And whether or not her replacement is confirmed before the election, Ginsburg’s death emphasizes that liberal understandings of women’s rights and reproductive health will also be on the ballot. Sadly, it appears that the ballot additionally includes the question of whether or not the two of great crises of our epoch—the climate emergency and the pandemic—will be addressed with science-based policy.
Some years ago, during an earlier moment of political turmoil, the theologian Rebecca Parker published an essay “After the Apocalypse.” In it, Parker names what feels like the essence of “Living in these times… the simultaneous presence of violence, chaos, breakdown, loss, creativity, liberation, possibility, recovery, reconnection, and empowerment.” In these times we are confronted with the twin questions: What is worth saving? What must be let go?
Right, left, center, apolitical, theist, pagan, Jew, Christian, Muslim, Hindu, Buddhist, or just human, the crazy year of 2020 is challenging each of us with these questions. What is worth saving? What must be let go?
These are fundamentally religious questions. They get to the essence of what it means to be human–to be historically conditioned, to be caught in what the poet Jaime Sabines called “the water of time” and what James Baldwin named “the gaudiest, most valuable, and most improbable water wheel the world has ever seen.”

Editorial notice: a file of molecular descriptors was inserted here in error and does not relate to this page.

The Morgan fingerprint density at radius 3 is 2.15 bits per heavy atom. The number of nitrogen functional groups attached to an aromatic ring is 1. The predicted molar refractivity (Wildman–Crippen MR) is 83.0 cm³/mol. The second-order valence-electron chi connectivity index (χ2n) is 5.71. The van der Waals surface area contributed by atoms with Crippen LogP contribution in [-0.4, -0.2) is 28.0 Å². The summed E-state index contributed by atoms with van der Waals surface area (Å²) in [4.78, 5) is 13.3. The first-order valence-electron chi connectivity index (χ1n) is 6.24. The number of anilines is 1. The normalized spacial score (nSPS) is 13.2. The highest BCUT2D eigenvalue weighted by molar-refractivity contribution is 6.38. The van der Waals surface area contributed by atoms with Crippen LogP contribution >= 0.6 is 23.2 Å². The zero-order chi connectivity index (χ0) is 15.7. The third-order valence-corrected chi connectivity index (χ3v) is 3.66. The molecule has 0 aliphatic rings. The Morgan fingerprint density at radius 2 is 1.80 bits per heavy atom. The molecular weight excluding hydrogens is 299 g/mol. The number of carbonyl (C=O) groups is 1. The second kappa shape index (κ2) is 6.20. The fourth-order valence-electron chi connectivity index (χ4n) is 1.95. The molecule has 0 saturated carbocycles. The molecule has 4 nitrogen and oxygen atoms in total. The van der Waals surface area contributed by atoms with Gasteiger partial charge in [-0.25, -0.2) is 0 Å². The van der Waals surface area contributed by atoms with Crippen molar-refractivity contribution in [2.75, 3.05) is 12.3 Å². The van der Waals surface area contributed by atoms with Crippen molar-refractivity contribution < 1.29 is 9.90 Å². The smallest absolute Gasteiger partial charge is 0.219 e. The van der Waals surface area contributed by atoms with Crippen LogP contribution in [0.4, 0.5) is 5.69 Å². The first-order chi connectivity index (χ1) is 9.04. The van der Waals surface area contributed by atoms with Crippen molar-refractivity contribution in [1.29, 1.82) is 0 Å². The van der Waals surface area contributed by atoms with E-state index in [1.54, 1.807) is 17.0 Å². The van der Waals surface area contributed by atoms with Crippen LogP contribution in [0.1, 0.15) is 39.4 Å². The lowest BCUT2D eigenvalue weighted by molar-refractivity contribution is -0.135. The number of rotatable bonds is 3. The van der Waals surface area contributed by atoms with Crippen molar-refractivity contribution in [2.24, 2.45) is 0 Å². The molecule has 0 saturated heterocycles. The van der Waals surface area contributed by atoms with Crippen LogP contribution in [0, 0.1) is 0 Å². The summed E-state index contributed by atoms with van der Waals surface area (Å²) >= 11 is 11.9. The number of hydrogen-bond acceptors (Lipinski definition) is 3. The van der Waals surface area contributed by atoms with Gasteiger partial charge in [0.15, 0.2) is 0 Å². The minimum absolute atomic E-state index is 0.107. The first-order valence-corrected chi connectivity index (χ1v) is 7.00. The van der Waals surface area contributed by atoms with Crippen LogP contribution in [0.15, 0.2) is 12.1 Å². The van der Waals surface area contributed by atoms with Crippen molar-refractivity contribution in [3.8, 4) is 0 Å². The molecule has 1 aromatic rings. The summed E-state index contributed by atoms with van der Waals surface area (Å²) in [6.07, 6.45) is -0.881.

What is worth saving? What must be let go? As Justice Ginsburg said, “[T]he questions we take up are rarely easy; they seldom have indubitably right answers.”
In this season of antagonism, I hear our two questions and attempts to answer them in the words of people I vehemently disagree. This past week, the White Christian evangelical Pat Robertson went on a rant against Black Lives Matter. In it he complained that the racial justice movement was pushing for “a lesbian, anti-capitalist Marxist revolution.” And that it members are “talking about destroying essentially Christianity as being racist.” He told the viewers of his show The 700 Club, “We don’t want that for America.”